Tuesday, January 8, 2008


(Another double chapter post today -- connected plot threads plus an eager reader! See below for Chapter Forty-Four.) This is draft one of my sci-fi novel Skene. To read earlier chapters, go to LABELS in the right-hand column on this page, scroll down to the Skene tags and click on the one you want to read. Skene is set on a human-habitable planet in the Alhena star system at least 500 years in the future. There's a considerable amount of appendix material and diagrams also available here as needed:
Map of Riesig (the main island)
Map of The Manage on Riesig
Skene Glossary (Skenish to English)
Skene Cast of Characters
Skene Culture, Calendar, Clothing, and Islands
Map of All Skene
Map of The Lofthall on Riesig


Prl and Speranz got Yoj up early. She went to the kitchen in her schmatta, still groggy, and was waved to the table by Yerush who brought her tea, toast, and the promised eggs. She enjoyed watching the faces of her older children coming down their ladder, looking at her with recognition that she'd spent the night. Even better was the surprise on Bux's face, which she immediately tried to cover.

After breakfast, Yoj grabbed a quick bath, wishing she could take a long time to soak in their large familiar tub. She dressed in the bath room and emerged to find everyone else ready for Market. They walked as a mass of family down to the temporary stalls and stacked crates lining the shops district. The children, sensing indulgence, were each able to persuade one of their emmas into springing for a treat they were usually denied. After marketing, the abbas took the children home, Halling went on to the Lofthall, while Yoj and Bux walked to the allotment center, with an immediate lessening of ease between them. On the way home, Yoj noticed Bux was avoiding the street with Jaln's shop as much as she was.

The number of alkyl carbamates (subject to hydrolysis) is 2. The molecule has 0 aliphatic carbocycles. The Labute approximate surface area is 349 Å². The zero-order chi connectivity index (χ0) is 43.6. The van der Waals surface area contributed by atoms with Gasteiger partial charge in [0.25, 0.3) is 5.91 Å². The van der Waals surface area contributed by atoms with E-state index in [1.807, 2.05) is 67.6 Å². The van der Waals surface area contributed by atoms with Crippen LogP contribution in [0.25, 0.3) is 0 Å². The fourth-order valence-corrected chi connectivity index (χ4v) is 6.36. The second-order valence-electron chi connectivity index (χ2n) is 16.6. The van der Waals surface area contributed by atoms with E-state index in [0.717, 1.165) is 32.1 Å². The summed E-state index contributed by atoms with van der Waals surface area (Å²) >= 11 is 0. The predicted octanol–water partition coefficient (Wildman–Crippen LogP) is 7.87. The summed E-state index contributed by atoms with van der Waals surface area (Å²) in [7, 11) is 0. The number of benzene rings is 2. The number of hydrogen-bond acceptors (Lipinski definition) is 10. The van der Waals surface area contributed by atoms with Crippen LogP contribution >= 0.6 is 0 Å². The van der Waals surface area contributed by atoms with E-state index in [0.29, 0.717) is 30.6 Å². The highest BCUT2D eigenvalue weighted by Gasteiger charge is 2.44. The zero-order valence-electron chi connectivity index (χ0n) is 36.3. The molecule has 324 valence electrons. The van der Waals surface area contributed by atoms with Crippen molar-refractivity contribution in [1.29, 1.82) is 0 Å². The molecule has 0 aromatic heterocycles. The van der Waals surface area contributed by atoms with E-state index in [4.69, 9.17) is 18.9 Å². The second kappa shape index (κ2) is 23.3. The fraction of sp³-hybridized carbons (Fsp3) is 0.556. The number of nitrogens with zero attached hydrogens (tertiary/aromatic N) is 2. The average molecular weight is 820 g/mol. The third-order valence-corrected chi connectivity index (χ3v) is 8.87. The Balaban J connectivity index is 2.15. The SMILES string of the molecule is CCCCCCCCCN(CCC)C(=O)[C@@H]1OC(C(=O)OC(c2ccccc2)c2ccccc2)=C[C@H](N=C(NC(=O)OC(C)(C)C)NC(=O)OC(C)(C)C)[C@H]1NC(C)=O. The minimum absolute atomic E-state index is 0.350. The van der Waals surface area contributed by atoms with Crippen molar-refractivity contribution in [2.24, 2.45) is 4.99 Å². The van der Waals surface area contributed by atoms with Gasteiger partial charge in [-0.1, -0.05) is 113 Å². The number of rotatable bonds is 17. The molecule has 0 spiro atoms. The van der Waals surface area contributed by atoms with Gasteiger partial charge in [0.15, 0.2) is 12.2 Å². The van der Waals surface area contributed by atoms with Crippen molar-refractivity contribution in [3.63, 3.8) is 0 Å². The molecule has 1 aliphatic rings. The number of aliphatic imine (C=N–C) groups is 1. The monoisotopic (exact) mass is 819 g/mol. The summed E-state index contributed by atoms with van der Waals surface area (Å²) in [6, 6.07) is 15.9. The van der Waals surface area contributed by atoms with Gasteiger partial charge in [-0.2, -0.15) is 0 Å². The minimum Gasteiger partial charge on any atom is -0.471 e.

Back at the Manage, Bux turned to her apologetically and said "I know it's a lot to ask, but I'm way behind on Sheng Zhang work. My own fault, I admit. Still, I need to catch up. I'll spend tomorrow entirely on the children and the tillage if you'll look after them this afternoon."

Before Yoj could answer, Yerush interrupted: "I had a special plan for Yoj to work on today. I suppose we could do it this evening -- "

Qen, however, interrupted Yerush to say "The children will want to play outside, since it's not raining. Bux, you go do your work before you get in trouble. Yoj, if you'll start bread, you can spend most of your time in the study with Yerush. Veida and I will get the rest done."

Yoj and Bux both kissed her in thanks, and Yoj pulled flour from the larder. Yerush hovered nearby, saying "I might as well learn while I'm waiting on you. Explain to me why your bread is so much better than what I make."

Yoj didn't notice Bux leaving. As she explained gluten and air pockets to Yerush, Yerush made vegetable stew. An hour later, Yoj put her sponges aside for their first rise and helped Yerush set the table for the children's lunch. The five, already grimy, escaped quickly after eating back to the front lane. Yoj and Yerush rushed through the dishes, and Yerush carried a second chair into Yoj's study.